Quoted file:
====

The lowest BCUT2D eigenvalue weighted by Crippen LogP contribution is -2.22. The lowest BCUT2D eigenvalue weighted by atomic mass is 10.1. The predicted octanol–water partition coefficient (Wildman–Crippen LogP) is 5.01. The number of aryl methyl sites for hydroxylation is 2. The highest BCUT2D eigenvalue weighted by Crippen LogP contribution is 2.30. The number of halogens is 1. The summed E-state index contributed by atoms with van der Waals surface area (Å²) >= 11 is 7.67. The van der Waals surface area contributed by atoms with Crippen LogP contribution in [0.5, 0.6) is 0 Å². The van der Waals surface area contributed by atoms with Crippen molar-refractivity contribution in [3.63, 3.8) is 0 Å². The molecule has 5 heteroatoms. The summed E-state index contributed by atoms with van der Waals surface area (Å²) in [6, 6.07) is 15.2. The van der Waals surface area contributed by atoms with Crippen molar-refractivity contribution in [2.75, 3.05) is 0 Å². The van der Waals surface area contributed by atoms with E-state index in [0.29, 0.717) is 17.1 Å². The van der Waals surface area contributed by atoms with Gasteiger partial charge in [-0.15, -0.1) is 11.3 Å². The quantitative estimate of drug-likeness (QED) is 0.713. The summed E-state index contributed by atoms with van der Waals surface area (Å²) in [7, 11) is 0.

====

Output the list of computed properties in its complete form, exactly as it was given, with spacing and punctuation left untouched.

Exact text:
The lowest BCUT2D eigenvalue weighted by Crippen LogP contribution is -2.22. The lowest BCUT2D eigenvalue weighted by atomic mass is 10.1. The predicted octanol–water partition coefficient (Wildman–Crippen LogP) is 5.01. The number of aryl methyl sites for hydroxylation is 2. The highest BCUT2D eigenvalue weighted by Crippen LogP contribution is 2.30. The number of halogens is 1. The summed E-state index contributed by atoms with van der Waals surface area (Å²) >= 11 is 7.67. The van der Waals surface area contributed by atoms with Crippen LogP contribution in [0.5, 0.6) is 0 Å². The van der Waals surface area contributed by atoms with Crippen molar-refractivity contribution in [3.63, 3.8) is 0 Å². The molecule has 5 heteroatoms. The summed E-state index contributed by atoms with van der Waals surface area (Å²) in [6, 6.07) is 15.2. The van der Waals surface area contributed by atoms with Crippen molar-refractivity contribution in [2.75, 3.05) is 0 Å². The van der Waals surface area contributed by atoms with E-state index in [0.29, 0.717) is 17.1 Å². The van der Waals surface area contributed by atoms with Gasteiger partial charge in [-0.15, -0.1) is 11.3 Å². The quantitative estimate of drug-likeness (QED) is 0.713. The summed E-state index contributed by atoms with van der Waals surface area (Å²) in [7, 11) is 0.